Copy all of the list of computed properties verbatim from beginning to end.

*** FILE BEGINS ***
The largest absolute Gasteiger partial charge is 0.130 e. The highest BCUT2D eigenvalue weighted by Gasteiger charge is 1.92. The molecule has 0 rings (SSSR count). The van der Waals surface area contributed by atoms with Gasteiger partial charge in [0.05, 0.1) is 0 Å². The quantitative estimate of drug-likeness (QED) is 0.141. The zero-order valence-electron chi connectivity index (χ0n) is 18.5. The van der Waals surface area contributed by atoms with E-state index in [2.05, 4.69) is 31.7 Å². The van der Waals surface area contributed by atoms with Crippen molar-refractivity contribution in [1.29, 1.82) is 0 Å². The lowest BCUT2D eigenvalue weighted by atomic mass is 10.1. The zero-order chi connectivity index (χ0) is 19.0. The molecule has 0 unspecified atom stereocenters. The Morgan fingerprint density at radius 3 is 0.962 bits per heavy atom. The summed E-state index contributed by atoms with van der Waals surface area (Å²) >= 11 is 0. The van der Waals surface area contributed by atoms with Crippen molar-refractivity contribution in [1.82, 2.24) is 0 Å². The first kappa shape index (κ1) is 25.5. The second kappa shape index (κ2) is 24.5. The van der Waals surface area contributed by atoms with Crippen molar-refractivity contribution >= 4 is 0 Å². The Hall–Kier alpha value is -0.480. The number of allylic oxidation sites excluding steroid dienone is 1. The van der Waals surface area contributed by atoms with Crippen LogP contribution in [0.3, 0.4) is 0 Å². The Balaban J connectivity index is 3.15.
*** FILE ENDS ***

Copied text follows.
The largest absolute Gasteiger partial charge is 0.130 e. The highest BCUT2D eigenvalue weighted by Gasteiger charge is 1.92. The molecule has 0 rings (SSSR count). The van der Waals surface area contributed by atoms with Gasteiger partial charge in [0.05, 0.1) is 0 Å². The quantitative estimate of drug-likeness (QED) is 0.141. The zero-order valence-electron chi connectivity index (χ0n) is 18.5. The van der Waals surface area contributed by atoms with E-state index in [2.05, 4.69) is 31.7 Å². The van der Waals surface area contributed by atoms with Crippen molar-refractivity contribution in [1.29, 1.82) is 0 Å². The lowest BCUT2D eigenvalue weighted by atomic mass is 10.1. The zero-order chi connectivity index (χ0) is 19.0. The molecule has 0 unspecified atom stereocenters. The Morgan fingerprint density at radius 3 is 0.962 bits per heavy atom. The summed E-state index contributed by atoms with van der Waals surface area (Å²) >= 11 is 0. The van der Waals surface area contributed by atoms with Crippen molar-refractivity contribution in [1.82, 2.24) is 0 Å². The first kappa shape index (κ1) is 25.5. The second kappa shape index (κ2) is 24.5. The van der Waals surface area contributed by atoms with Crippen molar-refractivity contribution >= 4 is 0 Å². The Hall–Kier alpha value is -0.480. The number of allylic oxidation sites excluding steroid dienone is 1. The van der Waals surface area contributed by atoms with Crippen LogP contribution in [0.3, 0.4) is 0 Å². The Balaban J connectivity index is 3.15.